I had the pleasure of speaking at the Western Regional Conference for Law Students for Reproductive Justice (LSRJ) at UCLA on Sunday, January 31st.
I started my presentation by doing something I never do, which is to outline what it was I would *not* be talking about. I’m not a lawyer or a policy advocate so I let them know I wouldn’t be speaking about rights or the law. Instead, I talked about the growing pro-voice movement and the importance of building a cultural climate that supports and respects each individuals unique experience with abortion. I talked about the role of stories, comforting those who have been stigmatized and the need to build community. I talked about the danger of a single story, shame and advocacy.
When a woman’s story with abortion is only seen as a tool to be used to further political goals, we erode the strength of our own social movement. Pro-Voice is a public stand with each and every woman who has had an abortion, no matter how much her story makes us uncomfortable. We are for all the stories.
Lauren Mendonsa, a Law Student and Member of Law Students for Reproductive Justice, was present and wrote a blog post in response to the question I posed to the group:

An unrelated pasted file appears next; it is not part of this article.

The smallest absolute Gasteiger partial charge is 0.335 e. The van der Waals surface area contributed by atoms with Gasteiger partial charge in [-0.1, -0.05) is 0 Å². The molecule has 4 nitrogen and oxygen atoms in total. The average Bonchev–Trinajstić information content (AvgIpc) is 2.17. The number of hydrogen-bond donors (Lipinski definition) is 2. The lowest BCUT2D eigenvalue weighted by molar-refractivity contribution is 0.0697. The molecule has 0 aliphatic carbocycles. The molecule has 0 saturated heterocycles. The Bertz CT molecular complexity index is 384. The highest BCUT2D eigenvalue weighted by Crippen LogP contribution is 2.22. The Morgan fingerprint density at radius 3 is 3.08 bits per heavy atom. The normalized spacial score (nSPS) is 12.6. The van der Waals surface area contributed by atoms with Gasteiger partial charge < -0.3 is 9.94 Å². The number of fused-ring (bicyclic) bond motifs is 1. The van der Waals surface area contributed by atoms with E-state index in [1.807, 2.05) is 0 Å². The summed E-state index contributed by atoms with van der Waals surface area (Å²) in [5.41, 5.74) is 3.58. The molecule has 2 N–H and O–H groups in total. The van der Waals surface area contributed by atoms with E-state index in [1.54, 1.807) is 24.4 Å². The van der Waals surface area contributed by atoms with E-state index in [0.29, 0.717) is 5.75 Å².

“What do you think is the role of law students and the legal community in creating a more supportive and respectful social climate around abortion?”
I don’t have a good answer to Aspen’s question, but it has prompted self-reflection and criticism of my profession, which teaches its members to speak on behalf of our clients, emphasizing the “good” facts, minimizing the “bad,” and discarding the irrelevant. A supportive environment around abortion requires listening to women’s stories without an ear toward the legal hook, and refraining from ascribing our own values to the details. I need to work on this, and I’m going to encourage my peers and colleagues to do the same. As the decades since Roe v. Wade have shown, a legal right to abortion does little to engender support for women who choose to have one.
I look forward to a pro-voice future where reproductive justice lawyers like Ms. Mendonsa take an active role in creating a social climate that is able and willing to listen and learn from all abortion stories.